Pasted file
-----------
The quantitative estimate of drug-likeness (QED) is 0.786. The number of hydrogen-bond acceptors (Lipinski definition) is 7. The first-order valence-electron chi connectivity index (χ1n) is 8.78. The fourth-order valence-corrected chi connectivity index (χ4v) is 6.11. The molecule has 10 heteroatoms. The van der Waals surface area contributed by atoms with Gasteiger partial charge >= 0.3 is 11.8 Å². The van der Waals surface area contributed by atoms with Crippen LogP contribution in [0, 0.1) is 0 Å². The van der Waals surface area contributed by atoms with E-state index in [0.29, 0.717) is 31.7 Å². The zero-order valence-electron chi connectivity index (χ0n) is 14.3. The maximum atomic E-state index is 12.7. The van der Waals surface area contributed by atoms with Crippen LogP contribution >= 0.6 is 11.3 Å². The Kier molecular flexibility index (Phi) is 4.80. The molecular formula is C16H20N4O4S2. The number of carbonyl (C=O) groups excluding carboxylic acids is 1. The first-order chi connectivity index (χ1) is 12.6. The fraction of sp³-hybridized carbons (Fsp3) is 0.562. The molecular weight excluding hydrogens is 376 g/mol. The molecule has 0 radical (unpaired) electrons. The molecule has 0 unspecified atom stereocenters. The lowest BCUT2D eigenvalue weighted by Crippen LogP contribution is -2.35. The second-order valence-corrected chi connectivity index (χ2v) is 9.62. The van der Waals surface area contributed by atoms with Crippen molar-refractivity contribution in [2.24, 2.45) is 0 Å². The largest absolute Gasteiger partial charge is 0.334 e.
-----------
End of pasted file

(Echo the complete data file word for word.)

The quantitative estimate of drug-likeness (QED) is 0.786. The number of hydrogen-bond acceptors (Lipinski definition) is 7. The first-order valence-electron chi connectivity index (χ1n) is 8.78. The fourth-order valence-corrected chi connectivity index (χ4v) is 6.11. The molecule has 10 heteroatoms. The van der Waals surface area contributed by atoms with Gasteiger partial charge >= 0.3 is 11.8 Å². The van der Waals surface area contributed by atoms with Crippen LogP contribution in [0, 0.1) is 0 Å². The van der Waals surface area contributed by atoms with E-state index in [0.29, 0.717) is 31.7 Å². The zero-order valence-electron chi connectivity index (χ0n) is 14.3. The maximum atomic E-state index is 12.7. The van der Waals surface area contributed by atoms with Crippen LogP contribution >= 0.6 is 11.3 Å². The Kier molecular flexibility index (Phi) is 4.80. The molecular formula is C16H20N4O4S2. The number of carbonyl (C=O) groups excluding carboxylic acids is 1. The first-order chi connectivity index (χ1) is 12.6. The fraction of sp³-hybridized carbons (Fsp3) is 0.562. The molecular weight excluding hydrogens is 376 g/mol. The molecule has 0 radical (unpaired) electrons. The molecule has 0 unspecified atom stereocenters. The lowest BCUT2D eigenvalue weighted by Crippen LogP contribution is -2.35. The second-order valence-corrected chi connectivity index (χ2v) is 9.62. The van der Waals surface area contributed by atoms with Crippen molar-refractivity contribution in [2.24, 2.45) is 0 Å². The largest absolute Gasteiger partial charge is 0.334 e.